Domestic terrorism brings calls for new strategy
In the aftermath of attacks that left dozens dead or wounded in Texas and Ohio this weekend, former high-ranking counterterrorism officials have called for a realignment of national security priorities, as violence from white supremacists escalates.
The United States continues to employ a staggering arsenal of force and intelligence to contain Islamist terrorism, as it has since the Sept. 11, 2001, attacks. No comparable array of national power has been directed against the new threat emerging from home, says national security reporter Greg Miller, despite its lethality.
- Rise of far-right violence leads some to call for realignment of post-9/11 national security priorities
- FBI faces skepticism over its efforts against domestic terrorism
- As Trump stands by Charlottesville remarks, rise of white-nationalist violence becomes an issue in 2020 presidential race
Recovering after the Camp Fire
Tens of thousands of people were left without homes after the Camp Fire ravaged Paradise, Calif., in 2018. The wildfire was the deadliest in state history, charring an area the size of Chicago.
Now, as the community begins to rebuild, some of its residents are worried that plans to upgrade housing and utilities will alter the town’s character, making it unaffordable for many locals.
“It’s so competitive for all the families looking to stay,” says video journalist Whitney Leaming. Leaming and her colleague Alice Li profiled Holly Ratliffe, who struggled to stay in Paradise after the Camp Fire. “It was retirees, it was a lot of people living on disability and low-income families,” Leaming says. “They really don’t have the same safeguards set up for homeowners when they lose their homes in these natural disasters.”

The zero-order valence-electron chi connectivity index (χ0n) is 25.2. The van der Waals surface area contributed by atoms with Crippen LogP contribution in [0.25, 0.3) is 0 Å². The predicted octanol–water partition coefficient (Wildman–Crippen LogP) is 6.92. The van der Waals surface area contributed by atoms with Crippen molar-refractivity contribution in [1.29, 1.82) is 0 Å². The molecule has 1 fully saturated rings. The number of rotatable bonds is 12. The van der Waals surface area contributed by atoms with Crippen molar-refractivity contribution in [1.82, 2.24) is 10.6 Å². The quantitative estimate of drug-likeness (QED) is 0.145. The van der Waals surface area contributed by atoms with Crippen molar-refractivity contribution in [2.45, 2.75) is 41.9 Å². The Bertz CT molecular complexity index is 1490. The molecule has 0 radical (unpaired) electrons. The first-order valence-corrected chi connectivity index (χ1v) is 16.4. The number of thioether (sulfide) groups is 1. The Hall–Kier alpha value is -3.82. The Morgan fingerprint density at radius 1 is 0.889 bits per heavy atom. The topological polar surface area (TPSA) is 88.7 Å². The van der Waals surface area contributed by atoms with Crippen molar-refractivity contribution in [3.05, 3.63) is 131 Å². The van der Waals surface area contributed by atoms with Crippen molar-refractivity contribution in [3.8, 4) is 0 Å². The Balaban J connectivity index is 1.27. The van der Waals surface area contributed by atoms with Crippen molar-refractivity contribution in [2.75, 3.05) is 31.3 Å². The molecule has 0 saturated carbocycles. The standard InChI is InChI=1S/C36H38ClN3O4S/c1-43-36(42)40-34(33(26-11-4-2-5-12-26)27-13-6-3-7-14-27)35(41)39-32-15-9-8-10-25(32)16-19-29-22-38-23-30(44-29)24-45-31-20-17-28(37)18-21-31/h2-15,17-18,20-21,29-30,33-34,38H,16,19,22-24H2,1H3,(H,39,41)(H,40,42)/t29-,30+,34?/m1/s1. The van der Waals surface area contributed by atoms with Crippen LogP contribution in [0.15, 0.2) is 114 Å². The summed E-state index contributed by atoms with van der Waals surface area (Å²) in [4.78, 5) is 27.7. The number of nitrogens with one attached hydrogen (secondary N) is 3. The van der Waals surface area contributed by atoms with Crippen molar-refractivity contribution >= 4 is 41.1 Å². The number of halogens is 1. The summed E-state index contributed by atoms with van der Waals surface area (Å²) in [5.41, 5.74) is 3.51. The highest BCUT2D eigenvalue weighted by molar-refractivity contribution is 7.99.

But Ratliffe’s situation is one that we may be seeing more of, says Frances Stead Sellers a writer on the national desk of The Washington Post. “Certainly there is a whole field looking at so-called ‘climate refugees,’ people who were displaced by extremes of weather.”
- Driven from Paradise by fire, evacuees worry that gentrification will prevent them from coming home
- Forced from Paradise: Leaving home after one of America’s deadliest wildfires
- The Camp Fire’s damage goes beyond what satellites can show
The pleasure of watching gender-reveal parties go wrong
In the United States, expectant parents have jumped out of planes, painted the sky with crop dusters and allowed their cars to undergo extreme damage, just to reveal their future child’s gender.
Reporter Monica Hesse has seen a lot of disasters accompany these gender-reveal events. “It’s sort of the best illustration of that slogan, ‘Man makes plans and God laughs,’ ” she says. “It's sort of really symbolic for the parenting journey that they're about to embark on.”
Annie Gowen explains how the trade war is impacting American farmers. Joy Sharon Yi on one woman’s unseen losses after the Charleston, S.C., shooting. And Drew Harwell on the shutdown of a site that’s become a refuge for racists and extremists.
Wednesday, August 7, 2019
Nicki DeMarco reports on the often-overlooked connection between masculinity and gun violence. And Geoff Edgers on a run of Vegas shows that defined Elvis’s legacy.
Friday, August 9, 2019